I love my sleep, generally speaking I am a tired person always looking for the next opportunity to get back into bed and take a snooze. Sleeping however doesn’t always come easily to me, I often suffer with bouts of insomnia. The funny thing about insomnia is that I can be so tired that I could nod off in front of the TV but as soon as I get into bed one hundred and one things suddenly enter my head and I can’t sleep for fretting about all things on my mind.
I’ve tired to improve my insomnia by changing my bedtime routine, many by switching off my computer, and chilling in front of the TV with Mr Boo for at least an hour before bed. I have found in the past that if I am still thinking about what I need to finish on here, an email that I didn’t answer or whatever has happened on social media it’s because I haven’t had long enough to switch off before bed.
A good night’s sleep is important to not only me but everyone, especially when you think about how much we try and cram into our mornings before we even head out the day.
The survey carried out for National Bed Month by the UK’s leading bed manufacturer Silentnight also reveals how smartphones and other technology are now a more important part of people’s morning routine than reading the newspaper, ironing work clothes or getting ready in front of the mirror.
2050 adults were asked what they did and didn’t have time to do when they got out of bed.
More than half of those polled (51 per cent) check emails, 48 per cent use the internet and 47 per cent watch TV.
In contrast, almost a third of people (32 per cent) admitted they were too busy in the morning to have a shave or put on make up, while almost a ﬁfth (18 per cent) went without breakfast. Less than a third (32 per cent) get extra sleep, a quarter (25%) read a newspaper and 19 per cent iron their clothes. Less than half of people (43 per cent) said they had time to be with their family and 18 per cent to get their children ready. But a third (33%) make time to use social media such as Facebook or Twitter.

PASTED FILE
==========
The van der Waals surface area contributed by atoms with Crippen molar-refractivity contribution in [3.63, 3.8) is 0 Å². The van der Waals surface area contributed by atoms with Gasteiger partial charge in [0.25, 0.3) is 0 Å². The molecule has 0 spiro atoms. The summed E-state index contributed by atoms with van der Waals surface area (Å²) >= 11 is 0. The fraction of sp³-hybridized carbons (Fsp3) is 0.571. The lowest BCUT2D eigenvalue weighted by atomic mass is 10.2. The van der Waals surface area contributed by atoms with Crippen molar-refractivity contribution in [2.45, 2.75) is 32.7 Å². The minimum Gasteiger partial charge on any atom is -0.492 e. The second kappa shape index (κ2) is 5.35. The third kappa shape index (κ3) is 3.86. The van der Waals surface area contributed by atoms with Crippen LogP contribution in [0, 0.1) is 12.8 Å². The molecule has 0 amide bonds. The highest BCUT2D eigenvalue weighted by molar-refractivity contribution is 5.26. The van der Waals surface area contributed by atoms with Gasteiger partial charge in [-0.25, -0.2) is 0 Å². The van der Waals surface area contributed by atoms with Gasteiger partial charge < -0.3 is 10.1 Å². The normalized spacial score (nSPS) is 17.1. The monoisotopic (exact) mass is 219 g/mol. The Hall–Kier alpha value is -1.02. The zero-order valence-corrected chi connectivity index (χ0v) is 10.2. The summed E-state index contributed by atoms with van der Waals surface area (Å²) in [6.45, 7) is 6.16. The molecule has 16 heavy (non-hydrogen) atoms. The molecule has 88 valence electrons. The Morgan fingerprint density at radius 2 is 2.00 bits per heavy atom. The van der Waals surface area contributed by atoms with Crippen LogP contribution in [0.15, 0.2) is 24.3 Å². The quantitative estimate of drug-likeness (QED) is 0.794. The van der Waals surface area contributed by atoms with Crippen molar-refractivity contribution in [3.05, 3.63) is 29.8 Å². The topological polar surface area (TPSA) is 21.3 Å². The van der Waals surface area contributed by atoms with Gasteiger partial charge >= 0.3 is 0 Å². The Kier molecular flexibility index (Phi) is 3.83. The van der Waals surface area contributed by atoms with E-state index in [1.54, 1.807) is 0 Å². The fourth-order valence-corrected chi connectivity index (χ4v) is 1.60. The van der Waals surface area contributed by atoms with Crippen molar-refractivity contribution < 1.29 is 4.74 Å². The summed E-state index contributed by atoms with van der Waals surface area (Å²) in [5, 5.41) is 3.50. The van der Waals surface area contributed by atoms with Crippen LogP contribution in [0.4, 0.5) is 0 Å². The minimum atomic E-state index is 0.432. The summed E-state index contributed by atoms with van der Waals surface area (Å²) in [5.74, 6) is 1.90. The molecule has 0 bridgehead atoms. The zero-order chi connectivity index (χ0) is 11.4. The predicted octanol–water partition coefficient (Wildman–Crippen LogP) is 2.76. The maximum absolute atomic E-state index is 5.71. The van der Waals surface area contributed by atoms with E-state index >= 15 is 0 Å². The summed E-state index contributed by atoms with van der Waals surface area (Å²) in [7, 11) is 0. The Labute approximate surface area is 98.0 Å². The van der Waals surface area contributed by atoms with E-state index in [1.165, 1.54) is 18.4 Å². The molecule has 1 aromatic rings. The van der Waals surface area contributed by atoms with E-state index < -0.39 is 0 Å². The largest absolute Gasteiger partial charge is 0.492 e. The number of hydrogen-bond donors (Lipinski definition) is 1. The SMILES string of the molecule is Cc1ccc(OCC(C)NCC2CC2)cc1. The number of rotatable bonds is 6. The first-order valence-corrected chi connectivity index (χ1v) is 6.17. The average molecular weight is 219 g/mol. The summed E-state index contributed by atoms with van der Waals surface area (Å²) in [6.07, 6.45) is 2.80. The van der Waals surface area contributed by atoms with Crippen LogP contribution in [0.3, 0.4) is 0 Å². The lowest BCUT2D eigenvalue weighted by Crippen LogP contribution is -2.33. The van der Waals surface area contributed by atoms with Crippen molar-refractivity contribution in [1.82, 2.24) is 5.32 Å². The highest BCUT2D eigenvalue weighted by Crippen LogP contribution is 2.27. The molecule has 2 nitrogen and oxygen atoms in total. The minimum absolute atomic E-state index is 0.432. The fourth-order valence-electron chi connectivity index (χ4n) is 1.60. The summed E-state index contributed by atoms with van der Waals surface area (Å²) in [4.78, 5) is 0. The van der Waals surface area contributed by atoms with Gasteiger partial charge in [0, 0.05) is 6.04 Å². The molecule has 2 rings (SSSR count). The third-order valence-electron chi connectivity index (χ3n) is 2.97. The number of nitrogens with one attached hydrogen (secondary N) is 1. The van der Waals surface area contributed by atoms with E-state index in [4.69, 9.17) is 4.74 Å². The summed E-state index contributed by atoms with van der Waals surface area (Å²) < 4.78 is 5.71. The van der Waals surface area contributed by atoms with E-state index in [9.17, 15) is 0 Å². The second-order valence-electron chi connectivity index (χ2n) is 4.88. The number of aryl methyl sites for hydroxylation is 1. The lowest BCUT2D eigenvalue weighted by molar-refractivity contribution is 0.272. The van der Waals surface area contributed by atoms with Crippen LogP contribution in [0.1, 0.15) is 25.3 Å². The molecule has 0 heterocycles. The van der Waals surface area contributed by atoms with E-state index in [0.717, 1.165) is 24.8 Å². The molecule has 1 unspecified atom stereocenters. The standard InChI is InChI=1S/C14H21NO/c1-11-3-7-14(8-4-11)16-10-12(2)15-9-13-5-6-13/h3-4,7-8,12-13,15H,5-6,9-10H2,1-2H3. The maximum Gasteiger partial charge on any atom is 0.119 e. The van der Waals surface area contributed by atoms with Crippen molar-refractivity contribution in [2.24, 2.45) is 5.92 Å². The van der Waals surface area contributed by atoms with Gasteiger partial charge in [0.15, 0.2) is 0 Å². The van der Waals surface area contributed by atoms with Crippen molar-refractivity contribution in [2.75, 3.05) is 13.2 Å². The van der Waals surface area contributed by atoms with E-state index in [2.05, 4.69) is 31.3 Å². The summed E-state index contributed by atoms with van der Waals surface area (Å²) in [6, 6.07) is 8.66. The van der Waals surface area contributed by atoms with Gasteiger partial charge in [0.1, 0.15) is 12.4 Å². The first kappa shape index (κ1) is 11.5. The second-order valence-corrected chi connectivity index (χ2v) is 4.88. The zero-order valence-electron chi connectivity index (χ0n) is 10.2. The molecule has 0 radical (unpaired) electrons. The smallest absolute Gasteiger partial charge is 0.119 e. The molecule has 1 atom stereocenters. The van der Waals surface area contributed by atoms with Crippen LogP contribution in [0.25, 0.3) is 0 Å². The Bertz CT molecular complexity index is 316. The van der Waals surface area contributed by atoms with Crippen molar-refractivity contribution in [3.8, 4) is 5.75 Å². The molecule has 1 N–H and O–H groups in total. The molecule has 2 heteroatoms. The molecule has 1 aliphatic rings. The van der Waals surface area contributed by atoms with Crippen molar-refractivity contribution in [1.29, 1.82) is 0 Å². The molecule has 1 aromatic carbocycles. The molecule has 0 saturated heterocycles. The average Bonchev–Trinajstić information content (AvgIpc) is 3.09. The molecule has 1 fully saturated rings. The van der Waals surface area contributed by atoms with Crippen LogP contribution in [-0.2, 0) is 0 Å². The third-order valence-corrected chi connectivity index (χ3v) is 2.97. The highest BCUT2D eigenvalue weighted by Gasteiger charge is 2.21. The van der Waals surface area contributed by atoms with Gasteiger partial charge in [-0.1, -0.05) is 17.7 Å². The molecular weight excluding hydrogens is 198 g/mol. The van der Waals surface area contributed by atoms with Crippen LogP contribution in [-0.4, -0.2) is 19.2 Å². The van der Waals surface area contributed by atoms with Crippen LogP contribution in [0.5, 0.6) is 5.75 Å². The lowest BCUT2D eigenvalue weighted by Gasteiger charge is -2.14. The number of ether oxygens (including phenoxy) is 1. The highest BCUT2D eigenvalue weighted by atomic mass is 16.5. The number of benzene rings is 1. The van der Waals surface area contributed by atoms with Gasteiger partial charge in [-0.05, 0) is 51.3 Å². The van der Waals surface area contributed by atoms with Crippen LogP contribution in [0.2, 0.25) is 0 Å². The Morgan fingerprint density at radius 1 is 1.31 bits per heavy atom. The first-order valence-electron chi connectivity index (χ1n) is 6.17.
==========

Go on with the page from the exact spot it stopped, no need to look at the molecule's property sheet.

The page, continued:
The research revealed that when it comes to mornings, the UK can be split into four types of personas…
‘Robotic Risers’ (41 per cent) prefer to get up at the same time each day and stick to the same morning routine, while ‘Serial Snoozers’ (18 per cent) are slow risers who maximise their time in bed and ‘Opportunistic Nappers’ (13 per cent) get up early and on time but often rush out feeling exhausted and grab naps when they can during the day. Just 4 per cent of Britons are ‘Energetic Early Birds’ who get out of bed early and exercise before eating a healthy breakfast.
London has more ‘Robotic Risers’ than than rest of the country and Northern Ireland the highest number of ‘Serial Snoozers’. Whilst the South-East has the most ‘Opportunistic Nappers’ and Scotland the most ‘Energetic Early Birds’.
This is me…[box] The Opportunistic Napper – The opportunistic napper will get up early and on time, yet they are often exhausted and regularly nap during the day. They leave little time for the morning routine and will wear clothes found un-ironed due to the last minute rush. They are often commuters, exhausted by work, so use public transport to get those valuable few minutes sleep or an exhausted parent with young children ensuring they nap whenever the child does. The opportunistic napper is less likely to sleep throughout the night and be restless throughout the day.[/box]
Like most parents getting the children their breakfasts, ready for school and out the door on time is much more important than grabbing their own breakfast. With the Warburtons hamper that I received to help celebrate National Bed Month I must admit to enjoying breakfast much more. My secret is to make that extra crumpet, slice of toast or pancake and eat as I go (not the best solution I know but at least I am eating).
What type of riser are you?
Disclosure: I received a National Bed Month and Warburtons hamper FOC to share my sleeping and rising habits with you all.